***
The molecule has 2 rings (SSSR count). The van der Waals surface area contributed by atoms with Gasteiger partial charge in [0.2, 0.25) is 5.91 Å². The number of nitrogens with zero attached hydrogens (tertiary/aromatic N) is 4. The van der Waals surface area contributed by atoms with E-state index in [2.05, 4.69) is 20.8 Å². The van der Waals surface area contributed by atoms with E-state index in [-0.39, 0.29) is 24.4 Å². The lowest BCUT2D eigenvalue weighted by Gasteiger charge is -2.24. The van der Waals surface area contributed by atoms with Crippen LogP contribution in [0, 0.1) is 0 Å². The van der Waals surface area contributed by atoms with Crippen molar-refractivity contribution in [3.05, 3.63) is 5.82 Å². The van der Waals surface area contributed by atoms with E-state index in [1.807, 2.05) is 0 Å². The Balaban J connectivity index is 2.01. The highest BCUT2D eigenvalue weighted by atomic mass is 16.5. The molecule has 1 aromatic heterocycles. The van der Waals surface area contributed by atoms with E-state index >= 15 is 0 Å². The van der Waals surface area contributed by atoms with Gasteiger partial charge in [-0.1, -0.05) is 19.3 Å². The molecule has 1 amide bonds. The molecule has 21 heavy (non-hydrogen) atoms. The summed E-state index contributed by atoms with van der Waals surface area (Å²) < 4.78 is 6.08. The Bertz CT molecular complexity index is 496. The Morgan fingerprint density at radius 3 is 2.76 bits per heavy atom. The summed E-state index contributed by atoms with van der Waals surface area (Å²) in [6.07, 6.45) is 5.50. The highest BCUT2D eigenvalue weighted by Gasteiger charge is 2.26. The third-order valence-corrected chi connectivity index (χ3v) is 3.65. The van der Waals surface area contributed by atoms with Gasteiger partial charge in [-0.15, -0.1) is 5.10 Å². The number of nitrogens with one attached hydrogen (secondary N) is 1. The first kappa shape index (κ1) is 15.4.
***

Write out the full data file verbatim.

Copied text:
The molecule has 2 rings (SSSR count). The van der Waals surface area contributed by atoms with Gasteiger partial charge in [0.2, 0.25) is 5.91 Å². The number of nitrogens with zero attached hydrogens (tertiary/aromatic N) is 4. The van der Waals surface area contributed by atoms with E-state index in [2.05, 4.69) is 20.8 Å². The van der Waals surface area contributed by atoms with E-state index in [-0.39, 0.29) is 24.4 Å². The lowest BCUT2D eigenvalue weighted by Gasteiger charge is -2.24. The van der Waals surface area contributed by atoms with Crippen LogP contribution in [0, 0.1) is 0 Å². The van der Waals surface area contributed by atoms with Crippen molar-refractivity contribution in [3.05, 3.63) is 5.82 Å². The van der Waals surface area contributed by atoms with E-state index in [1.807, 2.05) is 0 Å². The Balaban J connectivity index is 2.01. The highest BCUT2D eigenvalue weighted by atomic mass is 16.5. The molecule has 1 aromatic heterocycles. The van der Waals surface area contributed by atoms with E-state index >= 15 is 0 Å². The van der Waals surface area contributed by atoms with Gasteiger partial charge in [-0.1, -0.05) is 19.3 Å². The molecule has 1 amide bonds. The molecule has 21 heavy (non-hydrogen) atoms. The summed E-state index contributed by atoms with van der Waals surface area (Å²) < 4.78 is 6.08. The Bertz CT molecular complexity index is 496. The Morgan fingerprint density at radius 3 is 2.76 bits per heavy atom. The summed E-state index contributed by atoms with van der Waals surface area (Å²) in [6.07, 6.45) is 5.50. The highest BCUT2D eigenvalue weighted by Gasteiger charge is 2.26. The third-order valence-corrected chi connectivity index (χ3v) is 3.65. The van der Waals surface area contributed by atoms with Gasteiger partial charge in [-0.15, -0.1) is 5.10 Å². The number of nitrogens with one attached hydrogen (secondary N) is 1. The first kappa shape index (κ1) is 15.4.